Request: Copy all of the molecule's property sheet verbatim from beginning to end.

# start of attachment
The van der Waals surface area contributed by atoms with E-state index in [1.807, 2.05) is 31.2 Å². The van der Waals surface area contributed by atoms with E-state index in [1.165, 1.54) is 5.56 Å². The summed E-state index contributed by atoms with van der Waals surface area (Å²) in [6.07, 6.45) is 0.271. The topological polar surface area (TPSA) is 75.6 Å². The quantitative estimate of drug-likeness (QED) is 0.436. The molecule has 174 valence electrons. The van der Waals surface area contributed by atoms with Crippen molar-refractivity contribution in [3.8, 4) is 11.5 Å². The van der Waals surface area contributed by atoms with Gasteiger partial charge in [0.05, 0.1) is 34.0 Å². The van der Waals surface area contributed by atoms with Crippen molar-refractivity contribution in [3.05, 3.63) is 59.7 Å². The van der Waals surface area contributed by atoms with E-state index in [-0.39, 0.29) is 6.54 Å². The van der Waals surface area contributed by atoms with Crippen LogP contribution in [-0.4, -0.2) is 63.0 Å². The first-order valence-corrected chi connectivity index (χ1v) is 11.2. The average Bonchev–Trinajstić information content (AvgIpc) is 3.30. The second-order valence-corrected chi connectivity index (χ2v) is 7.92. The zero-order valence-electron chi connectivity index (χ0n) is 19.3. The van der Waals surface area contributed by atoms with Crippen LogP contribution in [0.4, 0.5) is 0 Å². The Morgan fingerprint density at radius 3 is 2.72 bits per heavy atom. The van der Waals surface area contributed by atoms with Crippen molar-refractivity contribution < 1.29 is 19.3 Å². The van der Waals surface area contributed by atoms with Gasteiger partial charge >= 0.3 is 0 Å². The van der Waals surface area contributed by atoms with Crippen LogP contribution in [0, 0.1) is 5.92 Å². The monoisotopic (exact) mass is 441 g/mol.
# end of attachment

The van der Waals surface area contributed by atoms with E-state index in [1.807, 2.05) is 31.2 Å². The van der Waals surface area contributed by atoms with E-state index in [1.165, 1.54) is 5.56 Å². The summed E-state index contributed by atoms with van der Waals surface area (Å²) in [6.07, 6.45) is 0.271. The topological polar surface area (TPSA) is 75.6 Å². The quantitative estimate of drug-likeness (QED) is 0.436. The molecule has 174 valence electrons. The van der Waals surface area contributed by atoms with Crippen molar-refractivity contribution in [3.8, 4) is 11.5 Å². The van der Waals surface area contributed by atoms with Gasteiger partial charge in [0.05, 0.1) is 34.0 Å². The van der Waals surface area contributed by atoms with Crippen molar-refractivity contribution in [3.05, 3.63) is 59.7 Å². The van der Waals surface area contributed by atoms with E-state index in [-0.39, 0.29) is 6.54 Å². The van der Waals surface area contributed by atoms with Crippen LogP contribution in [-0.4, -0.2) is 63.0 Å². The first-order valence-corrected chi connectivity index (χ1v) is 11.2. The average Bonchev–Trinajstić information content (AvgIpc) is 3.30. The second-order valence-corrected chi connectivity index (χ2v) is 7.92. The zero-order valence-electron chi connectivity index (χ0n) is 19.3. The van der Waals surface area contributed by atoms with Crippen LogP contribution in [0.4, 0.5) is 0 Å². The Morgan fingerprint density at radius 3 is 2.72 bits per heavy atom. The van der Waals surface area contributed by atoms with Crippen molar-refractivity contribution < 1.29 is 19.3 Å². The van der Waals surface area contributed by atoms with Gasteiger partial charge >= 0.3 is 0 Å². The van der Waals surface area contributed by atoms with Crippen LogP contribution in [0, 0.1) is 5.92 Å². The monoisotopic (exact) mass is 441 g/mol.